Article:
So yes, this might conflict with the current trend of “making decision making systematic”, “algo-trading” and permutations of these. But the most successful traders I’ve met, that have algos working for them, have made it very clear that they are not “married” to the algos. They know when to use them, and when to ignore them. They know when to turn them off. Why? Because of those “feeling”. Algos cannot “size-up” situtions like the human brain can. Through experience, we can filter good and bad situations in a more efficient way.

If we can learn to “train & trust” our gut feeling, then we will have an “internal filter” through which we can evalaute any given condition in any uncertain situation. In brief, we learn to trust ourselves.

The question remains: HOW?

The Power of Checklists

Recently I have coached a trader that has a good understanding of market dynamics, who doesn’t overtrade, who doesn’t push on his risk limits…and yet this student was in constant search of “approval” from me. The student wouldn’t trade unless, after a brief consultation with me, I gave “approval” by saying things like “yes, that looks like a good idea” or “yes, I’m watching the same thing”.

When I finally latched onto this issue, I started responding in a different way. To the question “I’d like to short Euro because of XYZ…what do you think?” I would respond with:

  • how does the background look?
  • is sentiment on your side?
  • what could go wrong?
  • what happens if you get stopped?
  • what happens if you don’t take the trade?

In brief, I started to adopt a “Socratic” method,  guiding my student towards using his own grey matter to recieve the approval he needed. At first, this was a difficult process because without my direct approval, the student would always say “what if I mess up?”.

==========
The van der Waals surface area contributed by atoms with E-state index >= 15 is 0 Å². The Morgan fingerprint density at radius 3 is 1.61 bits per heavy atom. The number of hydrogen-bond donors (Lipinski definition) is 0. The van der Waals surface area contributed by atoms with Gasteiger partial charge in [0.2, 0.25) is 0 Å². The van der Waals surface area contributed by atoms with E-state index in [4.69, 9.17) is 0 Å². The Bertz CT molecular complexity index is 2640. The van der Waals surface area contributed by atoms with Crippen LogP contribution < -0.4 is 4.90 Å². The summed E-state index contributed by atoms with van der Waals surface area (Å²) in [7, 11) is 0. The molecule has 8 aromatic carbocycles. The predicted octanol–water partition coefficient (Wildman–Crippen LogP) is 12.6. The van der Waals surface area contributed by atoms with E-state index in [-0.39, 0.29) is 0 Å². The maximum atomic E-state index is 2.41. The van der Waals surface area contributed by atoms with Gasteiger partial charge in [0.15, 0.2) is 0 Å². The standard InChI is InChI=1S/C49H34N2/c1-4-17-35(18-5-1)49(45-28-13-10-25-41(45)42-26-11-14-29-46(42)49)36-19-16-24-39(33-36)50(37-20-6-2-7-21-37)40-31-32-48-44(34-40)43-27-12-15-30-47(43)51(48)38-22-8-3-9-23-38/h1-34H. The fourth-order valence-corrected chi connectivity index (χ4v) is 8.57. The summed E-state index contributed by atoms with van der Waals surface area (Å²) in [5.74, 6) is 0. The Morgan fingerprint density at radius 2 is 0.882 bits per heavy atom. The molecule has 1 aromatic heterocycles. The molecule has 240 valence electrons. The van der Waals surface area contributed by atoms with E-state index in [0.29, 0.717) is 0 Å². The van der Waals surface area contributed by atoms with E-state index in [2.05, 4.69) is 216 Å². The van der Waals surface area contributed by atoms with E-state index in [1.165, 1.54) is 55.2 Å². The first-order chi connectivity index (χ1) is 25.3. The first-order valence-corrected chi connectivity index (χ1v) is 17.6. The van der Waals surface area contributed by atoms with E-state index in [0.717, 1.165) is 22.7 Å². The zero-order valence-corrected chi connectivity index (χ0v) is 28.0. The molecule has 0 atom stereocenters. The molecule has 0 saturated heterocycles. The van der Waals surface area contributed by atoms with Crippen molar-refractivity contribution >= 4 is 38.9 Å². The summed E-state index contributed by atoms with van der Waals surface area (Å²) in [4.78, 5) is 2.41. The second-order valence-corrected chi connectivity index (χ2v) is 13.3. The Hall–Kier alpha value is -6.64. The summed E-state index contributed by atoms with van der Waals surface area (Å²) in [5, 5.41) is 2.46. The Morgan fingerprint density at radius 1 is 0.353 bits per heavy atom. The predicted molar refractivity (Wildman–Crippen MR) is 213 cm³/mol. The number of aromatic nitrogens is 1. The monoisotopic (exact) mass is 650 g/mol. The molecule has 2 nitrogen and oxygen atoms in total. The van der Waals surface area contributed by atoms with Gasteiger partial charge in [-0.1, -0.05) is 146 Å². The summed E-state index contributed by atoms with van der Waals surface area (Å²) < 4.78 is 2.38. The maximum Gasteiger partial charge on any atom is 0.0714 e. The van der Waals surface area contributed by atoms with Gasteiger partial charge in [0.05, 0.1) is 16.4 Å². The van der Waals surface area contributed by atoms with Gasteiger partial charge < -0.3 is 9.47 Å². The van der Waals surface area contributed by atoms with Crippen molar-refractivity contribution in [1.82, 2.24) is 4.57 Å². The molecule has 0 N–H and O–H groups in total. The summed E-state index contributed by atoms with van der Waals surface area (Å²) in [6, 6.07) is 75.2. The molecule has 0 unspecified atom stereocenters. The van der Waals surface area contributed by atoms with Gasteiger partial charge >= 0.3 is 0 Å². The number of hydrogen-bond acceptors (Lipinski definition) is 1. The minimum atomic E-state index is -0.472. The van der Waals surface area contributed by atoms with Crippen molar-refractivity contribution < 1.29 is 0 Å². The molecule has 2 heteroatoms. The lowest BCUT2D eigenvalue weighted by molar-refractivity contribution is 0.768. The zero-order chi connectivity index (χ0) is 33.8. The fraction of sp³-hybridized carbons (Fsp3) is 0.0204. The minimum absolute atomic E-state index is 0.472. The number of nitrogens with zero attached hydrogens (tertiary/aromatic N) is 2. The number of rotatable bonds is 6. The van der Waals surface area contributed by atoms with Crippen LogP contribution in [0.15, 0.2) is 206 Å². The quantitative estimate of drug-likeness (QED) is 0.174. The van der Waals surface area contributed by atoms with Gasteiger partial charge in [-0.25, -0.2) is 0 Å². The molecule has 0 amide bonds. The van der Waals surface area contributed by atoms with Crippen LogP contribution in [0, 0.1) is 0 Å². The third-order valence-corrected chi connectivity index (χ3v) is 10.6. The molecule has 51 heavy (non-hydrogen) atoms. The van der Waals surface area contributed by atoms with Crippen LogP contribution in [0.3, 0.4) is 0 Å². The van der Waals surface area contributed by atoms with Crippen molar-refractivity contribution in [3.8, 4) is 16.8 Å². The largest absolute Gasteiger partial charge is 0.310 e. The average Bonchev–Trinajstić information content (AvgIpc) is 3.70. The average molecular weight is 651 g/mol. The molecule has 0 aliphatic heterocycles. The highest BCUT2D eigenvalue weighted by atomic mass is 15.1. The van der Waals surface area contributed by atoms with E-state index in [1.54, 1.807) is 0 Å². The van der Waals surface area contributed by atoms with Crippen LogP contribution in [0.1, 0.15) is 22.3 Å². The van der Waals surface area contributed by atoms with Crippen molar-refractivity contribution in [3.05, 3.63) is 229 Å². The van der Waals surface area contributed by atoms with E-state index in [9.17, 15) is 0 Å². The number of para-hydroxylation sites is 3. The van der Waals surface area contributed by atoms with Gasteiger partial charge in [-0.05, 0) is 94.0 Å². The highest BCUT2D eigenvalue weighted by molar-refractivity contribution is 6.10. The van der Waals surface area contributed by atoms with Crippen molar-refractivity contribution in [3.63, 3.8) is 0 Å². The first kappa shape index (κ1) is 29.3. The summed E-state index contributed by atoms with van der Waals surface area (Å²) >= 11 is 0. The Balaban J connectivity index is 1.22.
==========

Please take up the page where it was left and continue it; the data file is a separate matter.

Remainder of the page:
“Messing up” or in other words “fear of making mistakes” is what blocks us from really exploring our full potential. If we cannot align our “gut” with our mind, we will never be able to “feel” the decision. And if we cannot “feel” whether the decision feels good or feels wrong, we’ll never be able to trust ourselves. It is as simple as that.

So with my student, I explored “good mistakes” and “bad mistakes”.

  • Good Mistake: the trade ends out in a loss that we could not have foreseen. We made a good call, just that it was one of those occurrances. The only thing to do is cut the loss, make sure we didn’t move our stop, make sure we continued to observe the market through an objective viewpoint.
  • Bad Mistake: the trade ends out in a loss that was avoidable. We didn’t follow our pre-trade checklist (for example, taking a setup without judging the background conditions). We didn’t use our common sense (for example, trading before NFP). We didn’t use logic (for example, looking short when the market is in fact long).

Checklists help train our gut. By following good habits, based on experience, logic, lessons from peers, and common sense, we can guide our mind & body towards good decision making. The “process” is in fact a checklist.

The checklist helps us confront the markets from the same angle, time after time.

The checklist helps us gain relevant, specific experience.

The checklist helps us memorize situations that are always very similar in nature, but that differ for one reason or another.

Our “gut” picks up on these sublte differences and “alerts us” once we have trained it sufficiently.

Over to You

Try it on for size. Use a solid, short checklist. Demo trade the same conditions time after time. Then start listening to your internal sensor…your gut.

Have the courage to believe in your own feelings.

Align your mind with your body.

I promise you, your decision making will never be the same for the better.

About the Author

Justin Paolini is a Forex trader and member of the team at, a provider of Forex signals from ex-bank and hedge fund traders (get a free trial), or get FREE access to the Advanced Forex Course for Smart Traders. If you like his writing you can subscribe to the newsletter for free.